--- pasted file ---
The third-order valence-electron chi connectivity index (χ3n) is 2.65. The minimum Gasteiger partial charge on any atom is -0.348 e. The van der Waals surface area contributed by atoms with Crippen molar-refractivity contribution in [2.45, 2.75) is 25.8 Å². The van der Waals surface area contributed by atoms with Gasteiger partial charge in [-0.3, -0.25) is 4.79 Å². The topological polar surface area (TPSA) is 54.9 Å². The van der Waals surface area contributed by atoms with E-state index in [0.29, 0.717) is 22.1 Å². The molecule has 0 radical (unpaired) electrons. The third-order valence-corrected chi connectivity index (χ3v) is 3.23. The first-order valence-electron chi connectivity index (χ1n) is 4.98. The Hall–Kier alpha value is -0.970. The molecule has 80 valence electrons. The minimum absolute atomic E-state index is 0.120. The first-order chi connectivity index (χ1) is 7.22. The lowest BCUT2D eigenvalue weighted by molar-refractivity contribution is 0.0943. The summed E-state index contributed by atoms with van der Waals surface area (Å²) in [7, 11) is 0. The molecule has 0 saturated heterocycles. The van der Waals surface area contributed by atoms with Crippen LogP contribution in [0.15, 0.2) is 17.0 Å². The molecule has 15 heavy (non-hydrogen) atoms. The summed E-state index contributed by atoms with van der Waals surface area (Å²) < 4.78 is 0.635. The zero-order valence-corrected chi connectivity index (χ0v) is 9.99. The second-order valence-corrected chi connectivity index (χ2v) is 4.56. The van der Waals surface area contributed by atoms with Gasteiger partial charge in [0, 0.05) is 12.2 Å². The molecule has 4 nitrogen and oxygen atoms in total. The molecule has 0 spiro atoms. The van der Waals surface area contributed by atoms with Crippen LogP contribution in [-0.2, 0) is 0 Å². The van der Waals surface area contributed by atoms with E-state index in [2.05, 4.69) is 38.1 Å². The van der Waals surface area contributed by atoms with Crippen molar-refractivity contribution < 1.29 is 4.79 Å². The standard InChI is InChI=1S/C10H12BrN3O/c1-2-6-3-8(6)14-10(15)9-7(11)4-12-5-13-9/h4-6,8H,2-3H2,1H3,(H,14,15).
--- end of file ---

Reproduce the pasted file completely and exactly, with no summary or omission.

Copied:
The third-order valence-electron chi connectivity index (χ3n) is 2.65. The minimum Gasteiger partial charge on any atom is -0.348 e. The van der Waals surface area contributed by atoms with Crippen molar-refractivity contribution in [2.45, 2.75) is 25.8 Å². The van der Waals surface area contributed by atoms with Gasteiger partial charge in [-0.3, -0.25) is 4.79 Å². The topological polar surface area (TPSA) is 54.9 Å². The van der Waals surface area contributed by atoms with E-state index in [0.29, 0.717) is 22.1 Å². The molecule has 0 radical (unpaired) electrons. The third-order valence-corrected chi connectivity index (χ3v) is 3.23. The first-order valence-electron chi connectivity index (χ1n) is 4.98. The Hall–Kier alpha value is -0.970. The molecule has 80 valence electrons. The minimum absolute atomic E-state index is 0.120. The first-order chi connectivity index (χ1) is 7.22. The lowest BCUT2D eigenvalue weighted by molar-refractivity contribution is 0.0943. The summed E-state index contributed by atoms with van der Waals surface area (Å²) in [7, 11) is 0. The molecule has 0 saturated heterocycles. The van der Waals surface area contributed by atoms with Crippen LogP contribution in [0.15, 0.2) is 17.0 Å². The molecule has 15 heavy (non-hydrogen) atoms. The summed E-state index contributed by atoms with van der Waals surface area (Å²) < 4.78 is 0.635. The zero-order valence-corrected chi connectivity index (χ0v) is 9.99. The second-order valence-corrected chi connectivity index (χ2v) is 4.56. The van der Waals surface area contributed by atoms with Gasteiger partial charge in [0, 0.05) is 12.2 Å². The molecule has 4 nitrogen and oxygen atoms in total. The molecule has 0 spiro atoms. The van der Waals surface area contributed by atoms with Crippen LogP contribution in [-0.2, 0) is 0 Å². The van der Waals surface area contributed by atoms with E-state index in [2.05, 4.69) is 38.1 Å². The van der Waals surface area contributed by atoms with Crippen molar-refractivity contribution < 1.29 is 4.79 Å². The standard InChI is InChI=1S/C10H12BrN3O/c1-2-6-3-8(6)14-10(15)9-7(11)4-12-5-13-9/h4-6,8H,2-3H2,1H3,(H,14,15).